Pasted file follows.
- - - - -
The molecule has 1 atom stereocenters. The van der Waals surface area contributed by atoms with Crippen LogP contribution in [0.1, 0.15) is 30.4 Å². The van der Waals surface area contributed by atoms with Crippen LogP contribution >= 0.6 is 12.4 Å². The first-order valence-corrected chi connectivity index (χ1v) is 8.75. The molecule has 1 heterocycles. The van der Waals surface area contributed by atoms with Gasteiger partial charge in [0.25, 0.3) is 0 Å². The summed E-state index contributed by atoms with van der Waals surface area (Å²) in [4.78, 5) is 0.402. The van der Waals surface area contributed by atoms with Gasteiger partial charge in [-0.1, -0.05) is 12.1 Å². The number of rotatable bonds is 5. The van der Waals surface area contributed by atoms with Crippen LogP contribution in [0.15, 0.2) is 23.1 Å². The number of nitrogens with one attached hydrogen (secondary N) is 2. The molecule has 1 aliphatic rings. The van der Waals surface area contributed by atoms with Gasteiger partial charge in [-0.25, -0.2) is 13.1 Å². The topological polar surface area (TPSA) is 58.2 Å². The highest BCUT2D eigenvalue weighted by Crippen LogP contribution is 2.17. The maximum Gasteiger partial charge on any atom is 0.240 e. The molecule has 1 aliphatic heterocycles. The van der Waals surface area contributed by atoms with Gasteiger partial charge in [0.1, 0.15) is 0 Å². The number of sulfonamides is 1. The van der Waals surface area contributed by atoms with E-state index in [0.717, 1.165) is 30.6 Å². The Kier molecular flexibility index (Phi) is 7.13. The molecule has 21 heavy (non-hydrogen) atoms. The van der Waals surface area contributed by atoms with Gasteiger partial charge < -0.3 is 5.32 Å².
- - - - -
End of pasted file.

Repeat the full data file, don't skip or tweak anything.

The molecule has 1 atom stereocenters. The van der Waals surface area contributed by atoms with Crippen LogP contribution in [0.1, 0.15) is 30.4 Å². The van der Waals surface area contributed by atoms with Crippen LogP contribution >= 0.6 is 12.4 Å². The first-order valence-corrected chi connectivity index (χ1v) is 8.75. The molecule has 1 heterocycles. The van der Waals surface area contributed by atoms with Gasteiger partial charge in [0.25, 0.3) is 0 Å². The summed E-state index contributed by atoms with van der Waals surface area (Å²) in [4.78, 5) is 0.402. The van der Waals surface area contributed by atoms with Gasteiger partial charge in [-0.1, -0.05) is 12.1 Å². The number of rotatable bonds is 5. The van der Waals surface area contributed by atoms with Crippen LogP contribution in [0.15, 0.2) is 23.1 Å². The number of nitrogens with one attached hydrogen (secondary N) is 2. The molecule has 1 aliphatic rings. The van der Waals surface area contributed by atoms with Gasteiger partial charge in [-0.25, -0.2) is 13.1 Å². The topological polar surface area (TPSA) is 58.2 Å². The highest BCUT2D eigenvalue weighted by Crippen LogP contribution is 2.17. The maximum Gasteiger partial charge on any atom is 0.240 e. The molecule has 1 aliphatic heterocycles. The van der Waals surface area contributed by atoms with Gasteiger partial charge in [0.1, 0.15) is 0 Å². The number of sulfonamides is 1. The van der Waals surface area contributed by atoms with E-state index in [0.717, 1.165) is 30.6 Å². The Kier molecular flexibility index (Phi) is 7.13. The molecule has 21 heavy (non-hydrogen) atoms. The van der Waals surface area contributed by atoms with Gasteiger partial charge < -0.3 is 5.32 Å².